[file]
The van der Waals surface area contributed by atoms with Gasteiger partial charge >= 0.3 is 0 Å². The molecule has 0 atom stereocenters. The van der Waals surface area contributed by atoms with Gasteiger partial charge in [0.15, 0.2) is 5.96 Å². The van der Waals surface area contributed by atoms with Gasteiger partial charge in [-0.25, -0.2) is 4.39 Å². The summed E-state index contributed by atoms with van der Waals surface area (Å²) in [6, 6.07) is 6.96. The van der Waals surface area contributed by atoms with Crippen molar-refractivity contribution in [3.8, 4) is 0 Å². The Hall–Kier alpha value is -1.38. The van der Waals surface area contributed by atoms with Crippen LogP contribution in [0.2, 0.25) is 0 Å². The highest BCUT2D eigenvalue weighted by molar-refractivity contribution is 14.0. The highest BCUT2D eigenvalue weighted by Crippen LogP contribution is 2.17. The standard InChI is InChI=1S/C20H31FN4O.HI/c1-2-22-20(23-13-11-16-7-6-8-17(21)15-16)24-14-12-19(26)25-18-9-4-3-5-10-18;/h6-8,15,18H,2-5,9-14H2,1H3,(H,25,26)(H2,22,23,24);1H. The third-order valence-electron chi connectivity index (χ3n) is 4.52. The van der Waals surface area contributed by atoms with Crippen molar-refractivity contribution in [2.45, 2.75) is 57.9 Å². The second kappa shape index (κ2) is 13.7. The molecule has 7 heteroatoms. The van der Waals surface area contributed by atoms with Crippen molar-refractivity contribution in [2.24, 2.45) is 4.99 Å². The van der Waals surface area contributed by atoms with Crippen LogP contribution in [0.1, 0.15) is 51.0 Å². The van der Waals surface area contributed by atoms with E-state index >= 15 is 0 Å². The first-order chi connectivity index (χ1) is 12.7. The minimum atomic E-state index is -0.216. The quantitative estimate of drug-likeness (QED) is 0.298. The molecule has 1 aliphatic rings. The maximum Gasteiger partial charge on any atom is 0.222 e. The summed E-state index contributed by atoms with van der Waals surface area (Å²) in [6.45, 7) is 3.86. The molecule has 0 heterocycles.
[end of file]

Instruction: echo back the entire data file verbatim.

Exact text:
The van der Waals surface area contributed by atoms with Gasteiger partial charge >= 0.3 is 0 Å². The molecule has 0 atom stereocenters. The van der Waals surface area contributed by atoms with Gasteiger partial charge in [0.15, 0.2) is 5.96 Å². The van der Waals surface area contributed by atoms with Gasteiger partial charge in [-0.25, -0.2) is 4.39 Å². The summed E-state index contributed by atoms with van der Waals surface area (Å²) in [6, 6.07) is 6.96. The van der Waals surface area contributed by atoms with Crippen molar-refractivity contribution in [3.8, 4) is 0 Å². The Hall–Kier alpha value is -1.38. The van der Waals surface area contributed by atoms with Crippen LogP contribution in [0.2, 0.25) is 0 Å². The highest BCUT2D eigenvalue weighted by molar-refractivity contribution is 14.0. The highest BCUT2D eigenvalue weighted by Crippen LogP contribution is 2.17. The standard InChI is InChI=1S/C20H31FN4O.HI/c1-2-22-20(23-13-11-16-7-6-8-17(21)15-16)24-14-12-19(26)25-18-9-4-3-5-10-18;/h6-8,15,18H,2-5,9-14H2,1H3,(H,25,26)(H2,22,23,24);1H. The third-order valence-electron chi connectivity index (χ3n) is 4.52. The van der Waals surface area contributed by atoms with Crippen molar-refractivity contribution in [2.45, 2.75) is 57.9 Å². The second kappa shape index (κ2) is 13.7. The molecule has 7 heteroatoms. The van der Waals surface area contributed by atoms with Crippen molar-refractivity contribution in [2.24, 2.45) is 4.99 Å². The van der Waals surface area contributed by atoms with Crippen LogP contribution in [0.1, 0.15) is 51.0 Å². The van der Waals surface area contributed by atoms with E-state index >= 15 is 0 Å². The first-order chi connectivity index (χ1) is 12.7. The minimum atomic E-state index is -0.216. The quantitative estimate of drug-likeness (QED) is 0.298. The molecule has 1 aliphatic rings. The maximum Gasteiger partial charge on any atom is 0.222 e. The summed E-state index contributed by atoms with van der Waals surface area (Å²) in [6.45, 7) is 3.86. The molecule has 0 heterocycles.